Actually, the claim (that Israel and Jewish support for Israel is arousing anti-Semitism) is propaganda. There is the opposite propaganda which states that "Israel is a haven from anti-Semitism". Apparently, this is a very good argument, because someone felt the need to give some counter-propaganda: "Israel arouses anti-Semitism". Well, both arguments are total nonsense. Israel was not founded as a reaction to anti-Semitism, and Israel is not the source of anti-Semitism.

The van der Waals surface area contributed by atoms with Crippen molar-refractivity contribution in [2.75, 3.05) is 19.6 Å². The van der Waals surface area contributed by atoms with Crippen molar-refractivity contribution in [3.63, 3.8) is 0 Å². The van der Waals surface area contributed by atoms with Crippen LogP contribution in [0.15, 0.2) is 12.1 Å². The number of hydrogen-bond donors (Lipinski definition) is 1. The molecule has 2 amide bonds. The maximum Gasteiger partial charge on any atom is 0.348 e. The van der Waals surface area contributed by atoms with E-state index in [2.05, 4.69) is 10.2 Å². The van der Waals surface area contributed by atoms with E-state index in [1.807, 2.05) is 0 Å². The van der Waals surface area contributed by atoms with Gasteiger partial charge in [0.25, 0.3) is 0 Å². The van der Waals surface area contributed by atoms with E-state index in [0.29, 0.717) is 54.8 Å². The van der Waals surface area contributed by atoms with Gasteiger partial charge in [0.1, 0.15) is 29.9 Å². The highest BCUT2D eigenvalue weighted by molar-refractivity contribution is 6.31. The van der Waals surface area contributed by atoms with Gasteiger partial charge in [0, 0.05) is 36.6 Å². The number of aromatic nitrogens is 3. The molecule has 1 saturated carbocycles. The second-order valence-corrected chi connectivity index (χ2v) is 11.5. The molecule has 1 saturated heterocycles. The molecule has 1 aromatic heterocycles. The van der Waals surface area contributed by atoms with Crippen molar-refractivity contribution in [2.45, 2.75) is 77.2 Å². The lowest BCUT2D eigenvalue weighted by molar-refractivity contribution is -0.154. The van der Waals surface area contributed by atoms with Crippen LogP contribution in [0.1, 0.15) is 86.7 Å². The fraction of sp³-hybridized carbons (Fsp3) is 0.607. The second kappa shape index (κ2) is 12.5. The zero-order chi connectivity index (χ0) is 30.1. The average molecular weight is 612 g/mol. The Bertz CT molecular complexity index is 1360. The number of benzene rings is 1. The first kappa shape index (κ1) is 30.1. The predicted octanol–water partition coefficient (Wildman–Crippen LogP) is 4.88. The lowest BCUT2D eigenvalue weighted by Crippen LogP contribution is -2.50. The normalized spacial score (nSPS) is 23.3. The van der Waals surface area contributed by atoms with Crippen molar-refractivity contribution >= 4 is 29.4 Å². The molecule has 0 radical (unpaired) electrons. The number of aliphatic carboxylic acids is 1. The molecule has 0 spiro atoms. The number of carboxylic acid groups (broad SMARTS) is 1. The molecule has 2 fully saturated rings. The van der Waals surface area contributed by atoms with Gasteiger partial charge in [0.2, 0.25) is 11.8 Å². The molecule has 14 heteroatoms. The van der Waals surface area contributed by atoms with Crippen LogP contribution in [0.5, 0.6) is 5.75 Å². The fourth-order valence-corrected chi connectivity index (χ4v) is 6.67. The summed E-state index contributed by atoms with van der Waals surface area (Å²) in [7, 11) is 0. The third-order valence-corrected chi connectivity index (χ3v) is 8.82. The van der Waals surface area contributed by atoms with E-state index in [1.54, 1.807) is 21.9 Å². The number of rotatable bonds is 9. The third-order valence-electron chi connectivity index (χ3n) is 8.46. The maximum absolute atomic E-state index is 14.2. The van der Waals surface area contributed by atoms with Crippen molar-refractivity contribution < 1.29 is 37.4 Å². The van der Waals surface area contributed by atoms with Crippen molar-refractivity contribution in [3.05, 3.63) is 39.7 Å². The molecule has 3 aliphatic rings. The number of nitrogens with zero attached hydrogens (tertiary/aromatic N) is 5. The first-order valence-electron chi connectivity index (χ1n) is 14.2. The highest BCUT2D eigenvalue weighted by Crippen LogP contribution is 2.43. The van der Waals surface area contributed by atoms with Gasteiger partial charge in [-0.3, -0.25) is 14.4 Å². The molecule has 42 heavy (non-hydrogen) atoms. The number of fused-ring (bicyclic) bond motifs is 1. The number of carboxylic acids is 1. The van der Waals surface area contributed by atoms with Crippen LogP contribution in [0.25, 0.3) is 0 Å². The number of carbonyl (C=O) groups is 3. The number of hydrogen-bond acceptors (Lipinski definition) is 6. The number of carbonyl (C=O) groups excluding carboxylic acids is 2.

"Klug said American Jews must pressure Israel to end the occupation or give Palestinians equal rights..." This is another absurdity. It's almost as if someone has forgotten the main point of it all - i.e. the conflict has to be resolved. "Ending the occupation" means that you support "the two-state solution"; and "giving the Palestinians equal rights" means that you support "the one-state solution". Both possibilities assume as self-evident that the conflict has to be solved through an agreement. This is not a conflict that was born because of an occupation; neither was it born because of a civil-rights crisis. Therefore, the founding of a Palestinian state in the West Bank is not going to solve the conflict; and the granting of Israeli citizenship to the Palestinians is also not going to solve the conflict. There has to be an agreement that the real issues of conflict have been solved to the satisfaction of both sides - and only then will the agreement be implemented (either living in two separate states or living together in a single state). If someone thinks that American Jews must apply pressure, they should apply pressure on both sides to reach an end-of-conflict agreement. It's absurd that in the debate about the conflict everyone seems to have forgotten that the issue at hand is ending the conflict.